Forty-three years ago on Tuesday, President Richard Nixon announced he would become the first U.S. president to resign. His televised address seen by millions around the world ended two years of public intrigue and Congressional investigations involving the Watergate scandal and Nixon’s role in the cover-up.
Nixon officially left office the next day on Aug. 9, 1974, and is remembered leaving the White House on a military helicopter smiling and waving goodbye. Moments after his departure, Vice President Gerald Ford was sworn in as the 38th president and addressed the nation that “our long national nightmare is over.”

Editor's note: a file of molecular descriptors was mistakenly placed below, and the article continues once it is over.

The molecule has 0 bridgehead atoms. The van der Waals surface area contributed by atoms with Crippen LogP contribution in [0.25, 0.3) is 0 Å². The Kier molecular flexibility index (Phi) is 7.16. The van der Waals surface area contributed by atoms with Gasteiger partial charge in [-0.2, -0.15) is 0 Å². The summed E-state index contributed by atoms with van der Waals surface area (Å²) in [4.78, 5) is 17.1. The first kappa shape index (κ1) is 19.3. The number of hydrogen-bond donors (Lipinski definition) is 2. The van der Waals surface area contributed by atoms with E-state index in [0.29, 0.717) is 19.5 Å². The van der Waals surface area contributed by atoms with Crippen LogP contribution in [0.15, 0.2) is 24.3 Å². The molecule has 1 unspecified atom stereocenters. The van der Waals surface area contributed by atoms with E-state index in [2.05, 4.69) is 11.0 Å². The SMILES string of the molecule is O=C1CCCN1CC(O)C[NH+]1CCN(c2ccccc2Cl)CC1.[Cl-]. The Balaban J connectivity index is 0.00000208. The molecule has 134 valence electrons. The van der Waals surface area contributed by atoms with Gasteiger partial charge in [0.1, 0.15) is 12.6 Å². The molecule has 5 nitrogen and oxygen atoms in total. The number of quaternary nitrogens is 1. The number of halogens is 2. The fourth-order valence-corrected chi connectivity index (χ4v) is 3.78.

Though Ford later pardoned him, Nixon was never impeached as is commonly believed. The House Judiciary Committee did approve three articles of impeachment, but Nixon resigned before the full House of Representatives could vote to impeach Nixon and before a Senate trial.
The only two presidents to have been impeached were Presidents Bill Clinton and Andrew Johnson, though both presidents were acquitted by the Senate.
Nixon went into exile in California, before gradually reemerging and returning to the East Coast. In later years, he sought to rehabilitate his reputation as an elder statesmen. Nixon died of a stroke in 1994 at the age of 81.